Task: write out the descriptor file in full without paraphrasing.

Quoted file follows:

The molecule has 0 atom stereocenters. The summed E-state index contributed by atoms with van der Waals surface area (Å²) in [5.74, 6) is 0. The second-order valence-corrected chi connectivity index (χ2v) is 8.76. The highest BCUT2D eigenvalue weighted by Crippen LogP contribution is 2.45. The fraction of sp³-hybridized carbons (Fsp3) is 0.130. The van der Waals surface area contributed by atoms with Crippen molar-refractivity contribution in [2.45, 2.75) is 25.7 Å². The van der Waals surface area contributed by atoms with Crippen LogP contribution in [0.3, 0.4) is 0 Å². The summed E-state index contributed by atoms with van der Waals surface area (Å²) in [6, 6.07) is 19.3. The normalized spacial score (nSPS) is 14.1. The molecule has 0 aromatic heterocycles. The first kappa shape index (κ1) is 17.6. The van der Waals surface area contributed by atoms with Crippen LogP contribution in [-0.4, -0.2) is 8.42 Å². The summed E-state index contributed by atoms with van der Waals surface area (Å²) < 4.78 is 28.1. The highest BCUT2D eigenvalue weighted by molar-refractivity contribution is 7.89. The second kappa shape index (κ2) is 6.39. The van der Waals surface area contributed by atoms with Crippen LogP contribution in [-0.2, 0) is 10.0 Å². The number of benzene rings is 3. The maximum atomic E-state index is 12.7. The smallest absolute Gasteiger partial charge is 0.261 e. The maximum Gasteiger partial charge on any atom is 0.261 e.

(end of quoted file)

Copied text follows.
The molecule has 0 atom stereocenters. The summed E-state index contributed by atoms with van der Waals surface area (Å²) in [5.74, 6) is 0. The second-order valence-corrected chi connectivity index (χ2v) is 8.76. The highest BCUT2D eigenvalue weighted by Crippen LogP contribution is 2.45. The fraction of sp³-hybridized carbons (Fsp3) is 0.130. The van der Waals surface area contributed by atoms with Crippen molar-refractivity contribution in [2.45, 2.75) is 25.7 Å². The van der Waals surface area contributed by atoms with Crippen LogP contribution in [0.3, 0.4) is 0 Å². The summed E-state index contributed by atoms with van der Waals surface area (Å²) in [6, 6.07) is 19.3. The normalized spacial score (nSPS) is 14.1. The molecule has 0 aromatic heterocycles. The first kappa shape index (κ1) is 17.6. The van der Waals surface area contributed by atoms with Crippen LogP contribution in [-0.4, -0.2) is 8.42 Å². The summed E-state index contributed by atoms with van der Waals surface area (Å²) < 4.78 is 28.1. The highest BCUT2D eigenvalue weighted by molar-refractivity contribution is 7.89. The second kappa shape index (κ2) is 6.39. The van der Waals surface area contributed by atoms with Crippen LogP contribution in [-0.2, 0) is 10.0 Å². The number of benzene rings is 3. The maximum atomic E-state index is 12.7. The smallest absolute Gasteiger partial charge is 0.261 e. The maximum Gasteiger partial charge on any atom is 0.261 e.